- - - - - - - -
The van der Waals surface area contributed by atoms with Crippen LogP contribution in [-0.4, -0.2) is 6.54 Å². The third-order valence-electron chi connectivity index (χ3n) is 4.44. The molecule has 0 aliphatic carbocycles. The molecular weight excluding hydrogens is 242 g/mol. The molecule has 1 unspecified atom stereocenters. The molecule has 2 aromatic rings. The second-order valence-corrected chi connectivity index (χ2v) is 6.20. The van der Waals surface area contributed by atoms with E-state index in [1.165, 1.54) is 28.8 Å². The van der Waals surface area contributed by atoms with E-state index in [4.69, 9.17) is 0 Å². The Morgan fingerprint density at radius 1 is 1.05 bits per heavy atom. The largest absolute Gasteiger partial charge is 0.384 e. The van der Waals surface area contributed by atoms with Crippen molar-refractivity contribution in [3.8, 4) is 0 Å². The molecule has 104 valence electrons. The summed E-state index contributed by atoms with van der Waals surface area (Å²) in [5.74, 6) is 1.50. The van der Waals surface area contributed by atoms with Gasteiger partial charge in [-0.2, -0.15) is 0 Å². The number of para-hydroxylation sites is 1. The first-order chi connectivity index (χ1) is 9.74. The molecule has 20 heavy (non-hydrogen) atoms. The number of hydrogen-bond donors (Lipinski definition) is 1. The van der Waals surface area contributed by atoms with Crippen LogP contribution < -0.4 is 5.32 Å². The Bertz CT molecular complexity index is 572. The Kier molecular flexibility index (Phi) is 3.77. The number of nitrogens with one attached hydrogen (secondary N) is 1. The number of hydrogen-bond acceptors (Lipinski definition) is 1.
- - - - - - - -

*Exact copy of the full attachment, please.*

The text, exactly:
The van der Waals surface area contributed by atoms with Crippen LogP contribution in [-0.4, -0.2) is 6.54 Å². The third-order valence-electron chi connectivity index (χ3n) is 4.44. The molecule has 0 aliphatic carbocycles. The molecular weight excluding hydrogens is 242 g/mol. The molecule has 1 unspecified atom stereocenters. The molecule has 2 aromatic rings. The second-order valence-corrected chi connectivity index (χ2v) is 6.20. The van der Waals surface area contributed by atoms with E-state index in [1.165, 1.54) is 28.8 Å². The van der Waals surface area contributed by atoms with E-state index in [4.69, 9.17) is 0 Å². The Morgan fingerprint density at radius 1 is 1.05 bits per heavy atom. The largest absolute Gasteiger partial charge is 0.384 e. The van der Waals surface area contributed by atoms with Crippen molar-refractivity contribution in [3.8, 4) is 0 Å². The molecule has 104 valence electrons. The summed E-state index contributed by atoms with van der Waals surface area (Å²) in [5.74, 6) is 1.50. The van der Waals surface area contributed by atoms with Gasteiger partial charge in [-0.2, -0.15) is 0 Å². The number of para-hydroxylation sites is 1. The first-order chi connectivity index (χ1) is 9.74. The molecule has 20 heavy (non-hydrogen) atoms. The number of hydrogen-bond donors (Lipinski definition) is 1. The van der Waals surface area contributed by atoms with Crippen LogP contribution < -0.4 is 5.32 Å². The Bertz CT molecular complexity index is 572. The Kier molecular flexibility index (Phi) is 3.77. The number of nitrogens with one attached hydrogen (secondary N) is 1. The number of hydrogen-bond acceptors (Lipinski definition) is 1.